by Catherine L. Tully
Even when choosing a large-scale ballet Joffrey is unique–and “La Bayadere” is certainly a bold choice. The ballet was first performed in 1877 at the Bolshoi Theatre in St. Petersburg, and it was choreographed by Marius Petipa. This version has been updated by Houston Ballet’s marvelous Stanton Welch, and it is easy to see why he is one of the most sought after choreographers of our generation. He has the ability to create such interesting movement that one wishes they had two sets of eyes to see it all–especially when the stage is filled with dancers.
Although the three-act plot seems convoluted, at the center of it all it’s really just a tragic love triangle between Nikiya (the temple dancer, Victoria Jaiani), Solor (the warrior prince, Dylan Gutierrez) and Gamzatti (the Rajah’s daughter, April Daly). The first act is set in India and it traces the forbidden love story of Nikiya and Solor–and the plot to bring about her death, crafted by Gamzatti and her servant Ajah.
Jaiani is achingly supple–offering her submission to Solor with tender, fluttering arms and yielding bends of the torso. Gutierrez, although an able partner, was at his best when soaring and bounding across the stage with passionate abandon.
Welch’s choreography is both brilliant and difficult with demanding lifts, whiplash turns and unexpected combinations. In the first act, the dance for the four men was especially impressive, but the group dancing was also a joy to watch. Instead of tutus, tights and tiaras there are dazzling bras and colorful, flowing fabrics everywhere. The bright, jeweled costumes and lush scenery by Peter Farmer add quite a bit to the visual appeal of this ballet and Scott Speck and the Chicago Philharmonic added depth and drama with their mastery of the musical score by Minkus.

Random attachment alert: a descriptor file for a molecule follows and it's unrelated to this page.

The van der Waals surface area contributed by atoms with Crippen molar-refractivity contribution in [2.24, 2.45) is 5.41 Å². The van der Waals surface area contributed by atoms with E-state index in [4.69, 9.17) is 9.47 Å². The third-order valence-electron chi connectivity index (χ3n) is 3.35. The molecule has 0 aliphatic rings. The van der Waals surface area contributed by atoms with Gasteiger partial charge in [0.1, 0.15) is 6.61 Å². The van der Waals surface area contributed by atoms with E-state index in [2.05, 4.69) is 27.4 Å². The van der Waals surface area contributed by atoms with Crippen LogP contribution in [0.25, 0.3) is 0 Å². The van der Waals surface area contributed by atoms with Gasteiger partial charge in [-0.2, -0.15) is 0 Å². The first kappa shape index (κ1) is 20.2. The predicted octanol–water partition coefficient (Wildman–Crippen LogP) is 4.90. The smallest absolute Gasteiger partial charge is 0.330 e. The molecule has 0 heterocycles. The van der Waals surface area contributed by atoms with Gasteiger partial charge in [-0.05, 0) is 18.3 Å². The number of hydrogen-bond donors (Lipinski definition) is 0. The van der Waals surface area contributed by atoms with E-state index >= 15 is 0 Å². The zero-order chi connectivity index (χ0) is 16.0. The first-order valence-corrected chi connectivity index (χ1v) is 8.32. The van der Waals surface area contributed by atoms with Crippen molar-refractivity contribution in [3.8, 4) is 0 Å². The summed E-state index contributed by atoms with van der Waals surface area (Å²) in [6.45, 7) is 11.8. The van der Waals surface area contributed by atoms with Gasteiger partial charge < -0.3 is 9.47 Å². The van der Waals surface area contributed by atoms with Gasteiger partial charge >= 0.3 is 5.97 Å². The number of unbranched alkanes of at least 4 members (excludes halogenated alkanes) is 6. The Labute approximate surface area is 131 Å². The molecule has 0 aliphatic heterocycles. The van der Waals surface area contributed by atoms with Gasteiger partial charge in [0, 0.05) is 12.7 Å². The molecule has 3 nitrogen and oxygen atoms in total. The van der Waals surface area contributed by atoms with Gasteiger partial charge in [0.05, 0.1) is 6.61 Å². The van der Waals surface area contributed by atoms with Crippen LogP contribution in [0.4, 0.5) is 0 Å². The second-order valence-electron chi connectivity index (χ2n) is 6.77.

Fabrice Calmels is the perfect choice for the High Brahmin–radiating authority and confidence and dominating the stage with his presence. Also compelling were the musical John Mark Giragosian as Agni the Fire God and Erica Lynette Edwards as the maniacal Ajah.
The second act is set at the palace gardens as the wedding preparations for Solor and the princess Gamzatti take place. Daly was spectacular as she whipped off a triumphant series of fouettés and Jaiani was limp and heartbroken as she danced before the couple prior to her death.
The beginning of the third act is in stark contrast to the color and vibrant atmosphere of the other two–especially in the “Kingdom of the Shades” where women in all white tutus–ghostly images–dance in unison. One by one these figures come down a long ramp in arabesque, balancing, bending back, balancing again. A trance-like scene, this is where Joffrey was at its most impressive. With only a slight sway or quiver here and there, the company triumphed over one of the more difficult corps de ballet scenes in classical ballet. They moved as one.
The three “shade solos” were all danced with verve. Cara Marie Gary bounced fluently, Amber Neumann floated lightly and Amanda Assucena’s solid balance and incredible extension appeared effortless.
Once Solor returns to reality the end of this ballet becomes a whirlwind–exciting and dramatic, if somewhat frenzied after the otherworldly scene before it.